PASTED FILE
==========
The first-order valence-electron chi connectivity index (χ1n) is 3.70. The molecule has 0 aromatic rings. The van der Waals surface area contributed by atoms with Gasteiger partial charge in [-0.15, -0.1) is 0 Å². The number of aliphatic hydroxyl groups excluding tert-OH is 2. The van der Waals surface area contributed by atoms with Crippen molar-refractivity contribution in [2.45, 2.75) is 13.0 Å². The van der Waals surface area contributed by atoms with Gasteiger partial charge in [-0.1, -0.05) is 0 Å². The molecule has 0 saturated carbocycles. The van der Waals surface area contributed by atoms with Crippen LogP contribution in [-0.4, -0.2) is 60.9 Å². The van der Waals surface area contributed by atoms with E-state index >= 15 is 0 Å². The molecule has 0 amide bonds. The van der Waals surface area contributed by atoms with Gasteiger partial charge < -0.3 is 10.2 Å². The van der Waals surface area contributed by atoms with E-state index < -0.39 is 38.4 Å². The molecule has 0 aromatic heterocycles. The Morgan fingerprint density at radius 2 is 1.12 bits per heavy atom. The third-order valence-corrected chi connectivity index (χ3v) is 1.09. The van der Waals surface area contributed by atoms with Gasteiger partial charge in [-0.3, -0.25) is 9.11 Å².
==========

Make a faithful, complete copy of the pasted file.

The first-order valence-electron chi connectivity index (χ1n) is 3.70. The molecule has 0 aromatic rings. The van der Waals surface area contributed by atoms with Gasteiger partial charge in [-0.15, -0.1) is 0 Å². The number of aliphatic hydroxyl groups excluding tert-OH is 2. The van der Waals surface area contributed by atoms with Crippen molar-refractivity contribution in [2.45, 2.75) is 13.0 Å². The van der Waals surface area contributed by atoms with Gasteiger partial charge in [-0.1, -0.05) is 0 Å². The molecule has 0 saturated carbocycles. The van der Waals surface area contributed by atoms with Crippen LogP contribution in [-0.4, -0.2) is 60.9 Å². The van der Waals surface area contributed by atoms with E-state index >= 15 is 0 Å². The molecule has 0 amide bonds. The van der Waals surface area contributed by atoms with Gasteiger partial charge < -0.3 is 10.2 Å². The van der Waals surface area contributed by atoms with E-state index < -0.39 is 38.4 Å². The molecule has 0 aromatic heterocycles. The Morgan fingerprint density at radius 2 is 1.12 bits per heavy atom. The third-order valence-corrected chi connectivity index (χ3v) is 1.09. The van der Waals surface area contributed by atoms with Gasteiger partial charge in [-0.3, -0.25) is 9.11 Å².